It’s fraternity and sorority convention and leadership event time! My weekend was spent at Pi Beta Phi’s Alumnae Leadership Summit in St. Louis. Pi Phi’s conventions are in the odd years, since we were founded in 1867, and these smaller alumnae and collegiate events take place on separate weekends in even years. It was wonderful seeing old friends, and making some new ones.
This morning I was heartened by a series of tweets and retweets from Ginny Carroll, Alpha Xi Delta, noted sorority convention speaker, and Circle of Sisterhood founder. Alpha Epsilon Phi and Alpha Xi Delta were both having events in Atlanta. The Atlanta airport must have been awash in sorority women on Sunday morning as there are pictures of Alpha Xi Delta and Alpha Epsilon Phi women smiling together in pictures. One AEPhi sent Ginny a tweet “I met an AZD at the airport, went up to her & talked about how lucky we are too be sorority women. Thank you for this weekend!” Another tweet to Ginny from an AEPhi read, “MORE SORORITY WOMEN at ATL airport! Also said hello to a Delta Gamma, a Theta, and more AΞΔs!” My educated guess is that in her talk to the AEPhis, Ginny mentioned the power of sorority women. I suspect she suggested they greet other sorority women wherever and whenever they meet. It is so much fun to see the excitement in these tweets.
I recently came across this wonderful story of a Panhellenic greeting decades before the National Panhellenic Conference became a reality in 1902. At the 1934 Kappa Kappa Gamma Convention at Yellowstone National Park, the Pi Beta Phis sent a greeting to convention. That greeting from Pi Beta Phi Grand Secretary Nita Hill Stark read, “One of our past presidents, Mrs. Noble* brought to our convention a copy of the greetings that the Kappa Kappa Gamma sorority sent to the Pi Beta Phi convention in 1878. Our grand council thought that this might be of interest to you, so I am sending you this copy. “Kappa Kappa Gamma sends greetings, with best wishes for the prosperity and happiness of her members. White the key does not unlock the door into the same mystic circle into which the arrow of I.C.** pierces, yet each opens the way to the higher walks of life which lead into gardens scented with the sweet perfume of sisterly love, where happy groups bound by silver cords of friendship hand in hand are striving to attain a height upon which personal independence shall build the citadel of virtue and woman character shall be the keynote of the citadel arch. May the arrow of I.C. pierce every difficulty and the key of Kappa Kappa Gamma unlock every barrier in the way until our lives may be spotless in the sunlight of the coming morn.'”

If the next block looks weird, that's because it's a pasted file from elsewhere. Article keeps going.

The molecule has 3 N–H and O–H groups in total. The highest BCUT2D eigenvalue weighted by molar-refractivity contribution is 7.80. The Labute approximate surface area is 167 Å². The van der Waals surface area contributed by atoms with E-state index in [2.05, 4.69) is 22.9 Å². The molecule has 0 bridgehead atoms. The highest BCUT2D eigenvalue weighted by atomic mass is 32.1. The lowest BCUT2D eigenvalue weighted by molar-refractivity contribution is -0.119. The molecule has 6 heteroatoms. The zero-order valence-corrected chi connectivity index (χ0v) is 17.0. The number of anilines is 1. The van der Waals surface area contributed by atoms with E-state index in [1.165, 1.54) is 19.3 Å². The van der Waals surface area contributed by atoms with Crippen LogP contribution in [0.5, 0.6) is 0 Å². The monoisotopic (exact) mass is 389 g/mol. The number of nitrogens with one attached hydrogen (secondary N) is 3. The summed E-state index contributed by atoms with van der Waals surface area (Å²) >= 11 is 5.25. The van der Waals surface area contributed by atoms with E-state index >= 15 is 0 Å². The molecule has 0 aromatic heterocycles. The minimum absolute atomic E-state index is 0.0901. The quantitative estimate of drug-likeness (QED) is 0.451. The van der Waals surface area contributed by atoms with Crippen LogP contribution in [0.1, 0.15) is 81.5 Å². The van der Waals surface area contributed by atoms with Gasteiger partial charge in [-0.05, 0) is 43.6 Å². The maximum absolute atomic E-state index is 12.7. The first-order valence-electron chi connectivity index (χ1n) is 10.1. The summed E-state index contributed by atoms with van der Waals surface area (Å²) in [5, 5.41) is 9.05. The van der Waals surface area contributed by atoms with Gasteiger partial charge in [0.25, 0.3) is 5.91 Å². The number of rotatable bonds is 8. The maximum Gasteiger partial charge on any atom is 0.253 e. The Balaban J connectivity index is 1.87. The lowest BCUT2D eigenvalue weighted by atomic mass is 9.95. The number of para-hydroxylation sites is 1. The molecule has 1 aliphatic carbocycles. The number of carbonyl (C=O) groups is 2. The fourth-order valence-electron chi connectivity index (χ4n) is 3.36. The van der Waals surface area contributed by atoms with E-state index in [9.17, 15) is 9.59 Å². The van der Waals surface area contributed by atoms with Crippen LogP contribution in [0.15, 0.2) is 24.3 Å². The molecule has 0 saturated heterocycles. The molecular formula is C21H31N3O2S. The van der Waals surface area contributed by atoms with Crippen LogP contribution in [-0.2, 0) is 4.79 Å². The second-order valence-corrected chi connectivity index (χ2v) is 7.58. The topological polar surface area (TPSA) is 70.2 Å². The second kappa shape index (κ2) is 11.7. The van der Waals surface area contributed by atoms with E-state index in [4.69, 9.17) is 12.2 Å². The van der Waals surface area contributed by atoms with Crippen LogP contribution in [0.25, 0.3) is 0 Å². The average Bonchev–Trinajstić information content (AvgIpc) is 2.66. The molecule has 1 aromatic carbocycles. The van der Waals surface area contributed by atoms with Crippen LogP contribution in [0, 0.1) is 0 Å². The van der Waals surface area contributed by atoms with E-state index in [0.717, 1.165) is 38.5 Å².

Since it is a non convention year for Pi Beta Phi, I will have to content myself with being an internet observer of the festivities of other organizations. I need my convention fix folks, so please keep those social media accounts of convention coming!
*Emma Patton Noble also served as President of the Oklahoma State Chapter of P.E.O.
**Pi Beta Phi was founded as I.C. Sorosis in 1867 at Monmouth College in Monmouth, Illinois. It was founded upon the men’s fraternity model. From its very beginnings, Pi Beta Phi was the secret motto of the organization. Some chapters began using the Greek letters in the late 1870s and early 1880s. By vote of the 1888 convention, the organization took on its Greek motto and letters. I.C. Sorosis and Pi Beta Phi are one and the same organization. Contrary to some accounts on the internet and some books, Pi Beta Phi was never a literary society.
© Fran Becque, www.fraternityhistory.com, 2014. All rights reserved. If you enjoyed this post, please sign up for updates. Also follow me on twitter @GLOHistory and Pinterest www.pinterest.com/glohistory/